It's been a gruelling series of low tide trips, and a few of us decided to relax by going to an 'easy' and familiar shore on the last of this low tide series.Tanah Merah, as usual, teems with fishes. Like this little bright red fish. I have no idea what it is!
The shallow pools were teeming with Tropical silversides (Atherinomorus duodecimalis), constantly splashing and jumping and getting into the way of taking photos. On the sandy bottom, lots of little gobies and this unknown flatfish. Perhaps it is a young Large-tooth flounder (Family Paralichthyidae)?
Another fish of sandy areas is this brightly patterned Diamond tuskfish (Halichoeres dussumieri). Kok Sheng found this burrowing fish. We leave it alone as it has a nasty bite.
The rocky breakwater is full of fishes. Especially filefishes (Family Monacanthidae). This one is probably the Seagrass filefish (Acreichthys tomentosus).
This one has a bristley tail base. I still don't know what it is.
From the top, it doesn't look like a fish at all!
There are lots and lots of Ornate lagoon-gobies (Istigobius ornatus) on this shore.
And it's always delightful to come across the colourful Head-stripe goby (Amblygobious stethophthalmus).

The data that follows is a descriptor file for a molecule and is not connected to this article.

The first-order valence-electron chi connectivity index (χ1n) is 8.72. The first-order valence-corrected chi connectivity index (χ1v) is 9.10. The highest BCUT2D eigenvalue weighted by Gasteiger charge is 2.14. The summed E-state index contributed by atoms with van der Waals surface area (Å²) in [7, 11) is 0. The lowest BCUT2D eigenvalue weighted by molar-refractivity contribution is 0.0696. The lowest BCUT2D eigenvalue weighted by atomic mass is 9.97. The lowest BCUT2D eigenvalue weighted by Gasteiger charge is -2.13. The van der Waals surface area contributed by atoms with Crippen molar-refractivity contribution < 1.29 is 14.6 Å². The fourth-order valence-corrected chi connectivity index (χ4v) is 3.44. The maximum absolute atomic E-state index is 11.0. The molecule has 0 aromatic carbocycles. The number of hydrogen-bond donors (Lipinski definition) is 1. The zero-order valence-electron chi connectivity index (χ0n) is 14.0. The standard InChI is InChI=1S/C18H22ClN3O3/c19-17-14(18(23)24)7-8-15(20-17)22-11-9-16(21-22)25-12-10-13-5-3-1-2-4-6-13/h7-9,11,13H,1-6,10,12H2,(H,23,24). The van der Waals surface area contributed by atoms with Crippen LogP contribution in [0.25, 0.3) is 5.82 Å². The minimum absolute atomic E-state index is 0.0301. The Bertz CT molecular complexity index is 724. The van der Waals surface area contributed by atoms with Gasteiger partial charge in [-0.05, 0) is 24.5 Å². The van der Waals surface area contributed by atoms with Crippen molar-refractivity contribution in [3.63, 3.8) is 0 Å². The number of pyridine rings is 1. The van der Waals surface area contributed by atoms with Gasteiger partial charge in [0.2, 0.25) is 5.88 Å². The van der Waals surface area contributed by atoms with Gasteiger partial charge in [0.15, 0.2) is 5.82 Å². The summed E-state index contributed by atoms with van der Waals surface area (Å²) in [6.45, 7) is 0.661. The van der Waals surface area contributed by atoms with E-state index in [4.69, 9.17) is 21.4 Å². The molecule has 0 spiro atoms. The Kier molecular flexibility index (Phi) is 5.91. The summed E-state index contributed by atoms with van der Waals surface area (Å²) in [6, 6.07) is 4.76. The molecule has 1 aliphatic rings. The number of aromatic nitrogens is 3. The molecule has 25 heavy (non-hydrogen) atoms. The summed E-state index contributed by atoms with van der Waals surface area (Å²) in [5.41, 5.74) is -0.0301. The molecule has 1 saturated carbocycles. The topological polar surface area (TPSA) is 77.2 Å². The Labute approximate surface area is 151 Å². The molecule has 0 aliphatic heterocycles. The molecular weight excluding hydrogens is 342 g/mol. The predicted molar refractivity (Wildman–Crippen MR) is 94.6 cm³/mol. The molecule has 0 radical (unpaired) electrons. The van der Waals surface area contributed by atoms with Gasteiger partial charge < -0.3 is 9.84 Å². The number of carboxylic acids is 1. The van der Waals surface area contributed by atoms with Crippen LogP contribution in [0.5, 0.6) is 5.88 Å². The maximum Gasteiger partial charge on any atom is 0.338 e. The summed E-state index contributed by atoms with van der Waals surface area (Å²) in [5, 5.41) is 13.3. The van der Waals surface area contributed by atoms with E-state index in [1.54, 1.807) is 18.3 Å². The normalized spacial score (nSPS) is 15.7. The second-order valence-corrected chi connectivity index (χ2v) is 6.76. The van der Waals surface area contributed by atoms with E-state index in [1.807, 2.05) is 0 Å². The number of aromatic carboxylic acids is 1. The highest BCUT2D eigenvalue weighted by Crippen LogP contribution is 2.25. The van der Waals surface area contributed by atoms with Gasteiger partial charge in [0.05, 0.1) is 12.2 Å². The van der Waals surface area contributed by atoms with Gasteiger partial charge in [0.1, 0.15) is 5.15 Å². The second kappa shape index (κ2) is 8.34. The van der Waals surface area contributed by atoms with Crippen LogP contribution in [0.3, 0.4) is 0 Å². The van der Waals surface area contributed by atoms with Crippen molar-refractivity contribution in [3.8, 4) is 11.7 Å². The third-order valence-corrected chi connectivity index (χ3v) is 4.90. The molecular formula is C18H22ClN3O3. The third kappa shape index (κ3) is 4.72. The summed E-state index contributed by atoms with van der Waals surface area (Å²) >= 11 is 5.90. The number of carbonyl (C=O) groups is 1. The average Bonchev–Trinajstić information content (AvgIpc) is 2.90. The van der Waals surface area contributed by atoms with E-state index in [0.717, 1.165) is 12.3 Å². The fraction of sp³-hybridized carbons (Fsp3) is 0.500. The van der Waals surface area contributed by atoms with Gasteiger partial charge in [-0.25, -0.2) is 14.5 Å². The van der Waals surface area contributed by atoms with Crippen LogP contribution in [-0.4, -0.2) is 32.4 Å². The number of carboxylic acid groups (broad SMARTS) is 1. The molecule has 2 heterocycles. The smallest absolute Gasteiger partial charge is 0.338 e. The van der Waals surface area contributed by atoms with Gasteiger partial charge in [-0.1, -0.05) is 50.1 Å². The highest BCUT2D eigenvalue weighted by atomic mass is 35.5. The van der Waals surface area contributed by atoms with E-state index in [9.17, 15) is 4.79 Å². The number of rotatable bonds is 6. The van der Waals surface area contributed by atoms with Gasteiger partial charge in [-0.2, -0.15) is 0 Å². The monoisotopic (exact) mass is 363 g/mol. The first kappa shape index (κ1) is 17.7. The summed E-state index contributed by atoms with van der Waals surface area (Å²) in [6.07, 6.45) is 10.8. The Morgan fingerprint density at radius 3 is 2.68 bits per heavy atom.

Another attractive fish is the Copperband butterflyfish (Chelmon rostratus) and there were several small ones well hidden in the rocky crevices.
Among the rocks are big fishes like this Chocolate hind (Cephalopholis boenak) which is a grouper.
And this Streaked rabbitfish (Siganus javus).
In the deeper crevices, I saw several Goatfishes (Upeneus tragula) which were hard to photograph.
While we were talking with Eugene in knee deep water, a big long stick-like fish swam around us.
At first we thought it was a Needlefish or Garfish (Family Belonidae). But it had a small 'beak' and in fact appeared to be more of a half beak. Perhaps it is an older version of this smaller halfbeak with a short 'nose' that we often see on this shore?
The most excitement-inducing fish find was the Hollow-cheeked stonefish (Synanceia horrida). Kok Sheng found it just BEFORE he stepped on it. Alas, often, this is how I too find the stonefish. Which is why it is VERY important to walk slowly and watch your step. Here is a photo of the stonefish in its surroundings. Can you see the stonefish?
Here's a closer look at the fish. It is so stonelike that there is even a little creeper snail right between its tiny beady eyes! Read all about this encounter on Kok Sheng's blog post with lots more details about stonefishes.
Later on Brandon found another fish that looks very much like a stonefish. But I think it's a scorpionfish (Family Scorpaenidae), a rather bleached one at that.
Another scary fish spotted was the Blue-spotted fantail ray (Taeniura lymma) spotted by Chay Hoon. She also spotted a pufferfish (Family Tetraodontidae)!
Besides fishes, we also saw lots of other marinelife.